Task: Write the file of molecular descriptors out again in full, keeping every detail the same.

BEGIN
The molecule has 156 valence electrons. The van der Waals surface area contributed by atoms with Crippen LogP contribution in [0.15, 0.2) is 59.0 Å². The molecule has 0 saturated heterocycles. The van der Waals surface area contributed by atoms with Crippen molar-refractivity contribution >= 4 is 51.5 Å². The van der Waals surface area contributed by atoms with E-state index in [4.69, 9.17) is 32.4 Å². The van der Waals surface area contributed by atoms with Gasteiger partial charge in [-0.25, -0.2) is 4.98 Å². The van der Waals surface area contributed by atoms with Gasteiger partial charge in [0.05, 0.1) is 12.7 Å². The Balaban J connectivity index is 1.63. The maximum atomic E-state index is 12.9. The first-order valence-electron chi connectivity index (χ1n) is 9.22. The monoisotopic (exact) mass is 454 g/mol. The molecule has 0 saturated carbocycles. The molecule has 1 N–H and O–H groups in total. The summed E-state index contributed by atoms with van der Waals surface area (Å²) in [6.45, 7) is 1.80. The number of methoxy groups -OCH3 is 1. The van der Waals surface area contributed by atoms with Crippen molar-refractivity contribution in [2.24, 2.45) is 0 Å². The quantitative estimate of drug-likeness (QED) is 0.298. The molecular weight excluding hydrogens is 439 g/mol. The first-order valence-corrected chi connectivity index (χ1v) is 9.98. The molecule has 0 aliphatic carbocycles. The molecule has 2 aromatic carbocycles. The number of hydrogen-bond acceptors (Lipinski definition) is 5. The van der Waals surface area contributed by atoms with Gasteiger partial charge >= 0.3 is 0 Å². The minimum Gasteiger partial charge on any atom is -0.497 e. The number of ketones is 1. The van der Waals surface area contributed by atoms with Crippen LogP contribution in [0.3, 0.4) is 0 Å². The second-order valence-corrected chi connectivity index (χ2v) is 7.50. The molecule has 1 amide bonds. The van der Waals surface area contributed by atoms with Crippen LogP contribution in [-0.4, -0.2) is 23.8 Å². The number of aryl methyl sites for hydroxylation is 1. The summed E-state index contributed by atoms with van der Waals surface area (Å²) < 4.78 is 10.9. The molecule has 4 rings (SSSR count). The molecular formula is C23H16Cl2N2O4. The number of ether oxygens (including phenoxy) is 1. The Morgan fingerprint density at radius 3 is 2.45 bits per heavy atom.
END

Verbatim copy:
The molecule has 156 valence electrons. The van der Waals surface area contributed by atoms with Crippen LogP contribution in [0.15, 0.2) is 59.0 Å². The molecule has 0 saturated heterocycles. The van der Waals surface area contributed by atoms with Crippen molar-refractivity contribution >= 4 is 51.5 Å². The van der Waals surface area contributed by atoms with E-state index in [4.69, 9.17) is 32.4 Å². The van der Waals surface area contributed by atoms with Gasteiger partial charge in [-0.25, -0.2) is 4.98 Å². The van der Waals surface area contributed by atoms with Gasteiger partial charge in [0.05, 0.1) is 12.7 Å². The Balaban J connectivity index is 1.63. The maximum atomic E-state index is 12.9. The first-order valence-electron chi connectivity index (χ1n) is 9.22. The monoisotopic (exact) mass is 454 g/mol. The molecule has 0 saturated carbocycles. The molecule has 1 N–H and O–H groups in total. The summed E-state index contributed by atoms with van der Waals surface area (Å²) in [6.45, 7) is 1.80. The number of methoxy groups -OCH3 is 1. The van der Waals surface area contributed by atoms with Crippen molar-refractivity contribution in [2.24, 2.45) is 0 Å². The quantitative estimate of drug-likeness (QED) is 0.298. The molecular weight excluding hydrogens is 439 g/mol. The first-order valence-corrected chi connectivity index (χ1v) is 9.98. The molecule has 0 aliphatic carbocycles. The molecule has 2 aromatic carbocycles. The number of hydrogen-bond acceptors (Lipinski definition) is 5. The van der Waals surface area contributed by atoms with Gasteiger partial charge >= 0.3 is 0 Å². The minimum Gasteiger partial charge on any atom is -0.497 e. The number of ketones is 1. The van der Waals surface area contributed by atoms with Crippen LogP contribution in [0.3, 0.4) is 0 Å². The second-order valence-corrected chi connectivity index (χ2v) is 7.50. The molecule has 1 amide bonds. The van der Waals surface area contributed by atoms with Crippen LogP contribution in [-0.4, -0.2) is 23.8 Å². The number of aryl methyl sites for hydroxylation is 1. The summed E-state index contributed by atoms with van der Waals surface area (Å²) < 4.78 is 10.9. The molecule has 4 rings (SSSR count). The molecular formula is C23H16Cl2N2O4. The number of ether oxygens (including phenoxy) is 1. The Morgan fingerprint density at radius 3 is 2.45 bits per heavy atom.